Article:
Gold Nanocages at forefront of modern cancer treatment
The push of a button launches a missile, which hones in on its final destination and, KA-BOOM, obliterates its target.
While this image may remind you of modern warfare at the macroscopic scale, scientists have also applied this principle to combat cancer at the molecular level with gold nanocages attacking tumor cells.
The nanocages were recently synthesized and evaluated by Professor of Biomedical Engineering Younan Xia, Professor of Radiology Michael Welch and their colleagues, as described in an article published in the Small journal this past March.
Similar to how real missiles destroy their targets via heat, these novel gold nanocages can absorb a certain wavelength of light and convert it into energy with high efficiency.
“Although you might think that gold is a weird thing to be injecting into people, actually people have been using gold colloid to treat arthritis for almost a hundred years,” Welch said.
By heating up, these nanoparticles can kill the tumor cells around them through a process called local tumor hyperthermia.
To evaluate the therapeutic effect of these irradiated gold nanocages on tumor cells, researchers injected the nanoparticles into animals, irradiated them, and monitored the cellular metabolism using 18F-fluorodeoxyglucose positron emission tomography (18F- FDG PET).
In addition to evaluating cellular metabolism, researchers also analyzed the anatomy of the cells after radiation via histology.
Overall, these studies revealed that the cellular metabolism decreased and that the tumor cells showed irreversible damage, both supporting the treatment to be effective.
Gold may be particularly advantageous for medicinal purposes because it is inert, preventing it from being cleared from the body, according to Welch.
The revelation comes as a breakthrough in this area.
“Hyperthermia is an area that people have investigated for many years, and people have tended to do it simply by using ultrasound irradiation of the tumor,” Welch said. “By putting particles in and heating tumors, it is much easier to kill tumor cells.”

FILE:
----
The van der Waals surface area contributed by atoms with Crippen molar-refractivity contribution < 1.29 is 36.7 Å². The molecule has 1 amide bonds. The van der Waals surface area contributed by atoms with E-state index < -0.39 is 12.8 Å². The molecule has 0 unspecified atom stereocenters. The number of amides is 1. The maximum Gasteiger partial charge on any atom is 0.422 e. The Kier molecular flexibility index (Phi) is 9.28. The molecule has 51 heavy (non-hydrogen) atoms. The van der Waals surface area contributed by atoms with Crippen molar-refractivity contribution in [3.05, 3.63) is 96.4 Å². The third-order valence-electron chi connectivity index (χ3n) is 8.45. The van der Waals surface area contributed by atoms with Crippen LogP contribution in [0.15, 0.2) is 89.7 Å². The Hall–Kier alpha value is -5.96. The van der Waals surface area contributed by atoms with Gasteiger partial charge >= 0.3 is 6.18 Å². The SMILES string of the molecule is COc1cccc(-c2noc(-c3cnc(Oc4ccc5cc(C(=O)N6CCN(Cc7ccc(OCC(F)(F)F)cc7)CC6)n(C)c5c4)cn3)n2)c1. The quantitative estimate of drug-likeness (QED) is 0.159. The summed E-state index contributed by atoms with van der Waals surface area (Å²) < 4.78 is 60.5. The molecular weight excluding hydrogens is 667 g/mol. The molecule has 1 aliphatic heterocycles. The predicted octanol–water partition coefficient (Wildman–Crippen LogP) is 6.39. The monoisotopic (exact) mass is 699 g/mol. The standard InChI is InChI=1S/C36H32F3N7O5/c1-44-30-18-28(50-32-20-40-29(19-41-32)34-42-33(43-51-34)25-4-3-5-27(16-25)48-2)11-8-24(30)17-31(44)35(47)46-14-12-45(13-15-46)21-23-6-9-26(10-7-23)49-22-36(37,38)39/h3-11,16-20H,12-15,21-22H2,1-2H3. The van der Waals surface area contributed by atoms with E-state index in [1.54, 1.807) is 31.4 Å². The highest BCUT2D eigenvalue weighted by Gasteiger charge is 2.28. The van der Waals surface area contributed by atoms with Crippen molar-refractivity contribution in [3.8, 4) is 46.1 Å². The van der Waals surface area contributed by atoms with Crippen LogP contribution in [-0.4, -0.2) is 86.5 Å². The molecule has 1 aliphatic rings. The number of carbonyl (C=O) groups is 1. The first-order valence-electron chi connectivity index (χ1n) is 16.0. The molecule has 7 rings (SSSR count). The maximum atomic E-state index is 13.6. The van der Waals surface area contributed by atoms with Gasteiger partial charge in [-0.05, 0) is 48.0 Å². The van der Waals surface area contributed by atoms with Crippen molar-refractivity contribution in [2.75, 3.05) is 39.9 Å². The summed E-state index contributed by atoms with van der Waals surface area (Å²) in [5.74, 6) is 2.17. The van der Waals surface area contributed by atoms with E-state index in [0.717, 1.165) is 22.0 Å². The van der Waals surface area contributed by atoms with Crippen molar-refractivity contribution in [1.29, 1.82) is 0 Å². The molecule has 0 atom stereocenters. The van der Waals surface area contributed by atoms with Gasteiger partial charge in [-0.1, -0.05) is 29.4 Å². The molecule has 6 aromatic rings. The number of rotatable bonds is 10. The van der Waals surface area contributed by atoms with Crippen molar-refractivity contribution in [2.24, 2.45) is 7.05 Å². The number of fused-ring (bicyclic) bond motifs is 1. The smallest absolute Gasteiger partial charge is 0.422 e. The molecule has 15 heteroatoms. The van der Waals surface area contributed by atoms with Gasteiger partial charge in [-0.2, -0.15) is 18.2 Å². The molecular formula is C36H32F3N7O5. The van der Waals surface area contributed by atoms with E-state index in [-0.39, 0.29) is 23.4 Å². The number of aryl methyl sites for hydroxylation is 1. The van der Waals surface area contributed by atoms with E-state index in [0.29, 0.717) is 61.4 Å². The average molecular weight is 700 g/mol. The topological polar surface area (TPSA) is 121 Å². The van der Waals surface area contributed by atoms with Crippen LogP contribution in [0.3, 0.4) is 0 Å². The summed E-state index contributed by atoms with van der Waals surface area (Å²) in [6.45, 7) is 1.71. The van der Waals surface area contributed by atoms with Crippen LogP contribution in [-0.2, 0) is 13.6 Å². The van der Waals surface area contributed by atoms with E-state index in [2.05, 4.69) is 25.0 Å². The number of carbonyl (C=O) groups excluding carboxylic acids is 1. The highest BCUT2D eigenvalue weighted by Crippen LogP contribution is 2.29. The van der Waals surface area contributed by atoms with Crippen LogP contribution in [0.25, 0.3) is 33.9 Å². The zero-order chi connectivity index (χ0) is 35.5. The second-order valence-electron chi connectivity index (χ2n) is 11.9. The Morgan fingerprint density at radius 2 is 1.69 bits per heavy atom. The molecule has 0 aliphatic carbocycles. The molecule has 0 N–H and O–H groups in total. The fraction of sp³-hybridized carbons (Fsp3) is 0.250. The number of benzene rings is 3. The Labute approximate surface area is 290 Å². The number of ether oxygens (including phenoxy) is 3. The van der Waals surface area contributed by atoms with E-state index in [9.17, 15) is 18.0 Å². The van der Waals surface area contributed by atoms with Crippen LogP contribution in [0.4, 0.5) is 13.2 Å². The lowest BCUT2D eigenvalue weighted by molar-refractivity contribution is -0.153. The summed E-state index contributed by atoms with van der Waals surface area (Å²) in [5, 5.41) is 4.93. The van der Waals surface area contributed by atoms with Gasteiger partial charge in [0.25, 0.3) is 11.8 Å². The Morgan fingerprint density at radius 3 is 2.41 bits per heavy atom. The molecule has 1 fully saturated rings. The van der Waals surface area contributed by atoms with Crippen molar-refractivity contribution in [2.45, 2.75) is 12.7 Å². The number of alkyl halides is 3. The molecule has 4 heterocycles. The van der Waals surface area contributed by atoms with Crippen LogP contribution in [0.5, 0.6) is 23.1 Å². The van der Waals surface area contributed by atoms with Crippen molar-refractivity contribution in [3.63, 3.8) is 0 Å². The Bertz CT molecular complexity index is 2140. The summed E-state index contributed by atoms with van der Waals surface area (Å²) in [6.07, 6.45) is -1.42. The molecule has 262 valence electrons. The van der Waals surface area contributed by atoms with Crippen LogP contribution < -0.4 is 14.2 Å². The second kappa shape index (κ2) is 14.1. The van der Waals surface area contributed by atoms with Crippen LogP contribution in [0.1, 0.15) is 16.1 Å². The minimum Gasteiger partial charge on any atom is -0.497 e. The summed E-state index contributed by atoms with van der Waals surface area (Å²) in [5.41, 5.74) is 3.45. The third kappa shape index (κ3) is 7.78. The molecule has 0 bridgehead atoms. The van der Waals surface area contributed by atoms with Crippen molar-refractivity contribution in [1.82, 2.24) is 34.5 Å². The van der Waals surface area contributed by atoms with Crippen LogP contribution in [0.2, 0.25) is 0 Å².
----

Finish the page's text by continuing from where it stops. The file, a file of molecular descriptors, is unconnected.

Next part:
These promising results have attracted much attention and financial support in the scientific community, including a five-year grant from the National Institutes of Health awarded in mid-February to fund further investigations.
Using the grant, researchers plan to continue improving the gold nanocages by enhancing their tumor-targeting ability.
“What we want to do with the grant is to compare nanoparticles that just passively diffuse into tumors with particles that are targeted with specific targeting agents,” Welch said.
Researchers plan to attach small molecules, such as antibodies, that can specifically recognize tumor cells onto the gold nanocages to synthesize “guided” molecular missiles.
The design aims to increase the tumor uptake of the nanoparticles, which would increase therapeutic effects and decrease side effects.
Although much progress has been made to improve the nanoparticles, there are still many challenges ahead.
“The challenge is to be able to put the targeting molecule on the nanoparticle and keep the nanoparticle in the circulation and stop the nanoparticle from being cleared by the liver,” Welch said.
Despite the challenges presented, Welch continues to be optimistic about the future promises of these gold nanocages.
To learn more about these cancer-fighting gold nanocages, please refer to the article “Gold Nanocages as Photothermal Transducers for Cancer Treatment” in the Small journal.